The New Reality of Movie(not)going

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I’m having a lot of trouble adjusting to this new reality of Coronavirus. It feels both like I just had my first baby and also, like I’m a teenager, stuck in the house and beholden to my parents. Except I have none of the transformative and energy-giving hormones of new motherhood or the teen years. So I’m just like WHAT IS HAPPENING over and over again. My son’s school and extra-curricular clubs keep sending links to “learning platforms,” and every wellness service I have ever subscribed to, whether it’s the Y (which is now closed) or the mushroom coffee I occasionally splurge on, is inviting me to view videos or join informational zoom hang-outs and I’m like, is this for you, or is it for me? Be honest!

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Coronavirus Cancellations

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A couple of weeks ago, when I updated my 2020 movie list, I included selections from the SXSW Film Festival, but now the festival has been cancelled to help stop the spread of Coronavirus. My husband thinks the Tribeca Film Festival, which is about a month from now, will also be cancelled, but I’m not sure — although maybe that’s wishful thinking on my part, because I was hoping to attend a few screenings.

I feel bad for the independent filmmakers who were going to showcase their work at the SXSW. It must be so disappointing to lose that potential career boost. I’m going to continue to track these films and also, the films slated for Tribeca, in case they show up somewhere else.

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Your Perfect Valentine’s Day Movie

hemadramamaisexterieure4612433621Are you looking for a stunning love story to watch tonight? This is it. I reviewed it for The Common last year when it was in limited release. It goes into wide release this weekend. See it on the big screen with surround sound! You need to hear the waves crashing, the fires crackling, and the music in the final scene.

New Year’s Resolutions

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Happy New Year! I’m feeling a lot of New Year’s Resolutions energy this year. Maybe there’s some astrological reason for this, or maybe I’m just getting slightly more sleep because my daughter has finally stopped waking up at 5:45? I don’t know, but I’m going with it. This morning, I got out of bed and SPRINTED around the park near my house. It was the equivalent of a cold water plunge in terms of getting my heart rate going. My goal is to do it every day for a few months to see if it helps get my mornings going a little more quickly.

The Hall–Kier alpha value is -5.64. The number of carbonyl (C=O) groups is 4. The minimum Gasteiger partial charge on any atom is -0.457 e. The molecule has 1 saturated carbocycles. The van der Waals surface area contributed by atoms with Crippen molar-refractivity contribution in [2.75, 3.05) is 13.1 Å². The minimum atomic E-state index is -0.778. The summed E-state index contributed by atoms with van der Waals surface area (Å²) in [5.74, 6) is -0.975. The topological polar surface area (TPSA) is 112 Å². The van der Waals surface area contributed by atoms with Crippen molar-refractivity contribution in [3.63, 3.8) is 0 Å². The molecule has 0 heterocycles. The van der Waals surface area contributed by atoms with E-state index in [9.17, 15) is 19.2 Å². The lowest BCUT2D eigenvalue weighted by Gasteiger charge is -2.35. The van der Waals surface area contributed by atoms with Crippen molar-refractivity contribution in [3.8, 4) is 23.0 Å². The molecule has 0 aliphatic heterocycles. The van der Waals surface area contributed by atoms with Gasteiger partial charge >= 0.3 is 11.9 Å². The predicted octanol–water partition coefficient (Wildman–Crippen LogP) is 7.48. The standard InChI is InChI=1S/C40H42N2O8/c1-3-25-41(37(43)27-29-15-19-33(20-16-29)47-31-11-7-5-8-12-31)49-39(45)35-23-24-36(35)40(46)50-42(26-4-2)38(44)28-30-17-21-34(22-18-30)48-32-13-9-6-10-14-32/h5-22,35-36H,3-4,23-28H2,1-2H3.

I have a bunch of other NYE resolutions related to my kids and my schedule, but I won’t bore you with those. Instead, I will bore you with my blogging goals. I wasn’t sure if I would keep this site up but after almost two years of focusing my viewing habits on female directors and screenwriters, I feel like I have more to say. I’d like to reach a wider audience with this blog and to write more ambitious, wider-ranging essays about movies and popular culture.

With that in mind, here are my 2020 goals for Thelma & Alice: Continue reading “New Year’s Resolutions”

Criticism vs. Activism

Recently I’ve been wondering if I’m a critic or an activist, and where is the line, and is it possible to be both, or does activism undermine criticism? This blog obviously has an activist bent: I want people to make an effort to see more movies by women, in order to support women’s artistic careers. My criticism is colored by this desire, although I hope that bias is limited to my choice of review subjects. I’m not grading women on a curve. (Although I do grade a debut on a curve, male or female.) If it’s not obvious, I do continue to see movies by male directors, I just don’t review them on this site.

The truth is, I don’t see myself as either an activist or a critic. Of the two labels, I’m much closer to critic, but as a writer, I’m most comfortable writing fiction. As a movie critic, I tend to analyze film from a literary point of view, because I feel I have a good understanding of how a story is put together. I also enjoy writing about acting and costume design, because these are subjects I’ve paid attention to since I was a little kid. But it has taken me a long time to analyze the more technical aspects of filmmaking, things like camera angles and sound design. I’ve also never studied film formally. So, I often feel like an amateur when I write about it. Does every critic feel this way, or is this just an example of imposter syndrome–a species of self-doubt tends to afflict women more than men?